Don’t be scared of apostrophes. They have just two primary uses, which are to indicate:
- Possession, for example, our university’s new library – the library belongs to (is possessed by) the university. If the possessive noun is plural, the apostrophe moves after the ‘s’, for example, our libraries’ security systems – we have more than one library, and we’re referring to the security systems for them all
- The omission of one or more letters – usually in a contraction, for example, It's busy on campus today (when we contract “it is”, it becomes “it’s” with the apostrophe replacing the missing “i”)
As always, there are some uses that don’t follow the general rules or that need extra clarification:
- There is no apostrophe in the possessive "its", for example, Virtue is its own reward
- Some common abbreviations don’t require apostrophes, for example, phone, plane, flu
- It’s wits’ end (wits are assumed to be plural) and winner’s medal (only one winner gets this medal)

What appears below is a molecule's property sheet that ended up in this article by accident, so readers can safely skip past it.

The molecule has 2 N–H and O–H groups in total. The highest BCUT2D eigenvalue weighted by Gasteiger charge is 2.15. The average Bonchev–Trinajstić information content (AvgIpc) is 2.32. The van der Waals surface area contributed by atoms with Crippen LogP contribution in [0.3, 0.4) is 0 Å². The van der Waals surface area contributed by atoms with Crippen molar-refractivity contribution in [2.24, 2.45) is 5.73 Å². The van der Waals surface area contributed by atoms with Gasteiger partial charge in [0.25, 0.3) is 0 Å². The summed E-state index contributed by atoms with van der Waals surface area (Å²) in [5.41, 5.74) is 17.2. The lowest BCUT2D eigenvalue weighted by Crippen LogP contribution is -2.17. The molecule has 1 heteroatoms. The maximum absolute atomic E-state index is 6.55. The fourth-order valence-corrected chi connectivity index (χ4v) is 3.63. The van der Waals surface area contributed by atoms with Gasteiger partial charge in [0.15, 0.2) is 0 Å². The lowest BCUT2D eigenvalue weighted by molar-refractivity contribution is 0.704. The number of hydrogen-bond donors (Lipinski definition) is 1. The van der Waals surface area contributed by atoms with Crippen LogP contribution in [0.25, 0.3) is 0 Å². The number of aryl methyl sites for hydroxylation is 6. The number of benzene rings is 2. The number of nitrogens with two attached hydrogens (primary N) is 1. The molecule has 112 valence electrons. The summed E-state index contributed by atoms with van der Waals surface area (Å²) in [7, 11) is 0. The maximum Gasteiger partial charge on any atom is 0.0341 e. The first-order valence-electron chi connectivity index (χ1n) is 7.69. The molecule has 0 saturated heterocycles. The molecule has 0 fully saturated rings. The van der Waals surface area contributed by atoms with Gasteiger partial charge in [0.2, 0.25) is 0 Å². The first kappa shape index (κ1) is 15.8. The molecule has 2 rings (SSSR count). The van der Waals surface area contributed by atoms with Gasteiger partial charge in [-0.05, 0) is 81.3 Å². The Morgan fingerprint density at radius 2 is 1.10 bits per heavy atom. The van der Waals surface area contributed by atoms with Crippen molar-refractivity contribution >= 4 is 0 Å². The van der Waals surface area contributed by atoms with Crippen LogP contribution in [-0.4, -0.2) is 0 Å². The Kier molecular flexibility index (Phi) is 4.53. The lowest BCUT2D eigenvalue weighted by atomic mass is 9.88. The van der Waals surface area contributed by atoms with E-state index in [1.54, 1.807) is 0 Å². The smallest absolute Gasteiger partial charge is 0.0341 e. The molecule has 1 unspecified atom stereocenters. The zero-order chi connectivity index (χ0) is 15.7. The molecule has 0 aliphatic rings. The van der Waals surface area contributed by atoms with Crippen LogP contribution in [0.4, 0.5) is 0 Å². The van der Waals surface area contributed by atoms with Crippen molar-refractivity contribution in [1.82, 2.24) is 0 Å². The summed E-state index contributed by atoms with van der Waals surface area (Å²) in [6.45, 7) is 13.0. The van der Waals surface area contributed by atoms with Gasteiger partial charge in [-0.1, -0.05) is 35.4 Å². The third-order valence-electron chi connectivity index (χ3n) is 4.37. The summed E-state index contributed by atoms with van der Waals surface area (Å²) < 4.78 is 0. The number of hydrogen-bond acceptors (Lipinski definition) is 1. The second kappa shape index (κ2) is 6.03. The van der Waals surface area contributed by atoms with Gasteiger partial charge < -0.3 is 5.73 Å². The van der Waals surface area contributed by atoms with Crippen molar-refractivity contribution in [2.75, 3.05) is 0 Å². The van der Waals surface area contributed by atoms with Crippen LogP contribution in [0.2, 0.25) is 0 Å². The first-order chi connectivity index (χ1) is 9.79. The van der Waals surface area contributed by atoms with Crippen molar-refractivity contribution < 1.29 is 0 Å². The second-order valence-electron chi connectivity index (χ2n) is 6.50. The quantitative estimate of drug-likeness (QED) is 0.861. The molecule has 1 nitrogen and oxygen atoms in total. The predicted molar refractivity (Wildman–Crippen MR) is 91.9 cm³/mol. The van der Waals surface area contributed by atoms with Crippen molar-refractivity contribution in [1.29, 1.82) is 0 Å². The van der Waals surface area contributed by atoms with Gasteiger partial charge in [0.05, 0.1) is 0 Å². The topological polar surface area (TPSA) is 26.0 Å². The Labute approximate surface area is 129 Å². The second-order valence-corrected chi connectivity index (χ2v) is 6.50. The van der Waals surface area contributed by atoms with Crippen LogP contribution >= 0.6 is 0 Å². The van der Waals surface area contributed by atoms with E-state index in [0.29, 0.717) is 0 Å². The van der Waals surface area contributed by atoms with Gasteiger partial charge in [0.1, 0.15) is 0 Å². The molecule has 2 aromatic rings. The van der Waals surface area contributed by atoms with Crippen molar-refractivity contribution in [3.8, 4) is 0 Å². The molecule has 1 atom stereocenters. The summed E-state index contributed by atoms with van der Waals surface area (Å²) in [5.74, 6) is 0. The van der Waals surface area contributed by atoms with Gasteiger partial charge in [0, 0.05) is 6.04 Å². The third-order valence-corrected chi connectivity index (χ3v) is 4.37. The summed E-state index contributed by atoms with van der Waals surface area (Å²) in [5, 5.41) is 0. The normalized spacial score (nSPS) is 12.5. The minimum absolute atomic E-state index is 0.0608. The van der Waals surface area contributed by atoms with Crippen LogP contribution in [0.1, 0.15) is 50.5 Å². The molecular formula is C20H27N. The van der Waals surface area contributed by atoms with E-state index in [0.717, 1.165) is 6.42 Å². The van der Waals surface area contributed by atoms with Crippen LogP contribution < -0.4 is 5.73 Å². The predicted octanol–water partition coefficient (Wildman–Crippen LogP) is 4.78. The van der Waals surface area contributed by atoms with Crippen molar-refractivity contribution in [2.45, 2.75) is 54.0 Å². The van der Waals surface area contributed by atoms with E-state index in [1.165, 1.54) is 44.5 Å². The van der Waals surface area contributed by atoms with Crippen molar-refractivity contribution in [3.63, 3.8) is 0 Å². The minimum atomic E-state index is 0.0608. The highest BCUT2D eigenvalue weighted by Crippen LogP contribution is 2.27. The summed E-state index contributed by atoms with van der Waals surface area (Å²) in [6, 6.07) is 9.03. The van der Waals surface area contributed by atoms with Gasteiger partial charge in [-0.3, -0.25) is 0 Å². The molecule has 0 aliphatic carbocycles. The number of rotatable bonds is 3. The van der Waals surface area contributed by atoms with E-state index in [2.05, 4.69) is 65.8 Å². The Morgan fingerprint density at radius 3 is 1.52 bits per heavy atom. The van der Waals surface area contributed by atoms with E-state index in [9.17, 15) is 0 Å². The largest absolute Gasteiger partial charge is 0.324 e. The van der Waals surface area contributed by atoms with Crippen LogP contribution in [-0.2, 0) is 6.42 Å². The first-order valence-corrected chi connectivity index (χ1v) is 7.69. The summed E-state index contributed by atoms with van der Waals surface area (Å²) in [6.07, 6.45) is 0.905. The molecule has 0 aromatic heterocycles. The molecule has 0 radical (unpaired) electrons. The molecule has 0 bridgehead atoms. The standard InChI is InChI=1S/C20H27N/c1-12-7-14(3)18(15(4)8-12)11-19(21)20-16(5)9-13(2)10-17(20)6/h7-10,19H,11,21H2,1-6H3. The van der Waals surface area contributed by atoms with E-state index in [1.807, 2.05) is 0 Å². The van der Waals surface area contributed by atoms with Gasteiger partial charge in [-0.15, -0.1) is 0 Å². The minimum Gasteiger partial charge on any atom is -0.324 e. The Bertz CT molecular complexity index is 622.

- Dates don’t require apostrophes, for example, 1900s) – unless the century is omitted, for example, the England squad of ’66
- Apostrophes aren’t used for plurals, for example, MPs, MBEs, but they are for the pluralisation of letters of the alphabet, for example, Our task now is to dot the i’s and cross the t’s
- For names, use the possessive 's whenever possible, for example, Burns's, Jones’s, Charles's, James's, Dickens's, Phillips's. But be guided by how the last syllable of the name is pronounced, for example, Jesus', Bridges', Moses', Hodges', Griffiths', Walters' – also Wales'
- There should be an apostrophe before the word "time" in sentences such as The game will be played in two weeks’ time or They stop work in an hour’s time